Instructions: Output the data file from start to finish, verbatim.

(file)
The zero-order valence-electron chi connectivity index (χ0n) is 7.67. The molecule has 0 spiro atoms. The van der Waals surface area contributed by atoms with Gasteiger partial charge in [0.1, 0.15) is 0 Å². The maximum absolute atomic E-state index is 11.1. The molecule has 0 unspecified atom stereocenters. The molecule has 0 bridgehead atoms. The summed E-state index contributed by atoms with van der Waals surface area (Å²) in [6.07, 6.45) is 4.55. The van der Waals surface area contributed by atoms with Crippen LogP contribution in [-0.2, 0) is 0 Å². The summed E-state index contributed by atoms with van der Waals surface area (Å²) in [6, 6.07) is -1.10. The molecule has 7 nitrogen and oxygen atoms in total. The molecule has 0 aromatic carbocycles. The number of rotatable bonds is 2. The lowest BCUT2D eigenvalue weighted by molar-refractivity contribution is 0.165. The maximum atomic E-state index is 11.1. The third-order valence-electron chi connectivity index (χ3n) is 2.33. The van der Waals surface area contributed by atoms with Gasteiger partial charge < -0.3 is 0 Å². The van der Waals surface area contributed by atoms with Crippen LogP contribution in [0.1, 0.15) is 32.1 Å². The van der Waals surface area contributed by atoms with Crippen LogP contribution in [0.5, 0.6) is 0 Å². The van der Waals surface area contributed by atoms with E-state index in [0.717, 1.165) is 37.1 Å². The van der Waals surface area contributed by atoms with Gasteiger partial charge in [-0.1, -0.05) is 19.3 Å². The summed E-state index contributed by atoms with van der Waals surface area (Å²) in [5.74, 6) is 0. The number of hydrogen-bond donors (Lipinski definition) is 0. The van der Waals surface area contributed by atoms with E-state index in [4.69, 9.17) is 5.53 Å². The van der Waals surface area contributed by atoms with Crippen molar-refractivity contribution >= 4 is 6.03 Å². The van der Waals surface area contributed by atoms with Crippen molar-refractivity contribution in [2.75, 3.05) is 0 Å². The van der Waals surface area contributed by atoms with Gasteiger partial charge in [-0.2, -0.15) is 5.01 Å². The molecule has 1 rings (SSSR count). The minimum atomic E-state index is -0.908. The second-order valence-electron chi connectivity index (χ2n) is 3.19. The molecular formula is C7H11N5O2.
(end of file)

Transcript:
The zero-order valence-electron chi connectivity index (χ0n) is 7.67. The molecule has 0 spiro atoms. The van der Waals surface area contributed by atoms with Gasteiger partial charge in [0.1, 0.15) is 0 Å². The maximum absolute atomic E-state index is 11.1. The molecule has 0 unspecified atom stereocenters. The molecule has 0 bridgehead atoms. The summed E-state index contributed by atoms with van der Waals surface area (Å²) in [6.07, 6.45) is 4.55. The van der Waals surface area contributed by atoms with Crippen LogP contribution in [-0.2, 0) is 0 Å². The summed E-state index contributed by atoms with van der Waals surface area (Å²) in [6, 6.07) is -1.10. The molecule has 7 nitrogen and oxygen atoms in total. The molecule has 0 aromatic carbocycles. The number of rotatable bonds is 2. The lowest BCUT2D eigenvalue weighted by molar-refractivity contribution is 0.165. The maximum atomic E-state index is 11.1. The third-order valence-electron chi connectivity index (χ3n) is 2.33. The van der Waals surface area contributed by atoms with Gasteiger partial charge < -0.3 is 0 Å². The van der Waals surface area contributed by atoms with Crippen LogP contribution in [0.1, 0.15) is 32.1 Å². The van der Waals surface area contributed by atoms with Crippen LogP contribution in [0.5, 0.6) is 0 Å². The van der Waals surface area contributed by atoms with E-state index in [0.717, 1.165) is 37.1 Å². The van der Waals surface area contributed by atoms with Gasteiger partial charge in [-0.1, -0.05) is 19.3 Å². The summed E-state index contributed by atoms with van der Waals surface area (Å²) in [5.74, 6) is 0. The number of hydrogen-bond donors (Lipinski definition) is 0. The van der Waals surface area contributed by atoms with E-state index in [4.69, 9.17) is 5.53 Å². The van der Waals surface area contributed by atoms with Crippen molar-refractivity contribution >= 4 is 6.03 Å². The van der Waals surface area contributed by atoms with Crippen molar-refractivity contribution in [2.75, 3.05) is 0 Å². The van der Waals surface area contributed by atoms with Gasteiger partial charge in [-0.2, -0.15) is 5.01 Å². The molecule has 1 rings (SSSR count). The minimum atomic E-state index is -0.908. The second-order valence-electron chi connectivity index (χ2n) is 3.19. The molecular formula is C7H11N5O2.